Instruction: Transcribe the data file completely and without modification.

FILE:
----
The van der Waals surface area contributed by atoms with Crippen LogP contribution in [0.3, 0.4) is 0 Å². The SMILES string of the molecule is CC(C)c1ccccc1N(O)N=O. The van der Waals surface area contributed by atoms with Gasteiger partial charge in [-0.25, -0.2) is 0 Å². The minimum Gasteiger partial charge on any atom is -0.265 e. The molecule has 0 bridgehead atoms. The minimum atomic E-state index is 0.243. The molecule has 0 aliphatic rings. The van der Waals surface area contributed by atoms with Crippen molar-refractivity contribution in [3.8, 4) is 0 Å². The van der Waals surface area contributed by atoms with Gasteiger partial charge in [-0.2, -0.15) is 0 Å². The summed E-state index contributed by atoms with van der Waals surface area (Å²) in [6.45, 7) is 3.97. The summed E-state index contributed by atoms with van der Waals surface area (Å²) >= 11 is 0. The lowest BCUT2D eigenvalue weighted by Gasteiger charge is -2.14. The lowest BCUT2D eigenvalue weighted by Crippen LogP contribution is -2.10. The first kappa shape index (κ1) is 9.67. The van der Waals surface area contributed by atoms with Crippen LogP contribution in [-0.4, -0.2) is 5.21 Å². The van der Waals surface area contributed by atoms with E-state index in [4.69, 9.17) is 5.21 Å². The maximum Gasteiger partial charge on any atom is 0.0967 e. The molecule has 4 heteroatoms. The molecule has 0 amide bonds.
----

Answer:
The van der Waals surface area contributed by atoms with Crippen LogP contribution in [0.3, 0.4) is 0 Å². The SMILES string of the molecule is CC(C)c1ccccc1N(O)N=O. The van der Waals surface area contributed by atoms with Gasteiger partial charge in [-0.25, -0.2) is 0 Å². The minimum Gasteiger partial charge on any atom is -0.265 e. The molecule has 0 bridgehead atoms. The minimum atomic E-state index is 0.243. The molecule has 0 aliphatic rings. The van der Waals surface area contributed by atoms with Crippen molar-refractivity contribution in [3.8, 4) is 0 Å². The van der Waals surface area contributed by atoms with Gasteiger partial charge in [-0.2, -0.15) is 0 Å². The summed E-state index contributed by atoms with van der Waals surface area (Å²) in [6.45, 7) is 3.97. The summed E-state index contributed by atoms with van der Waals surface area (Å²) >= 11 is 0. The lowest BCUT2D eigenvalue weighted by Gasteiger charge is -2.14. The lowest BCUT2D eigenvalue weighted by Crippen LogP contribution is -2.10. The first kappa shape index (κ1) is 9.67. The van der Waals surface area contributed by atoms with Crippen LogP contribution in [-0.4, -0.2) is 5.21 Å². The van der Waals surface area contributed by atoms with E-state index in [4.69, 9.17) is 5.21 Å². The maximum Gasteiger partial charge on any atom is 0.0967 e. The molecule has 4 heteroatoms. The molecule has 0 amide bonds.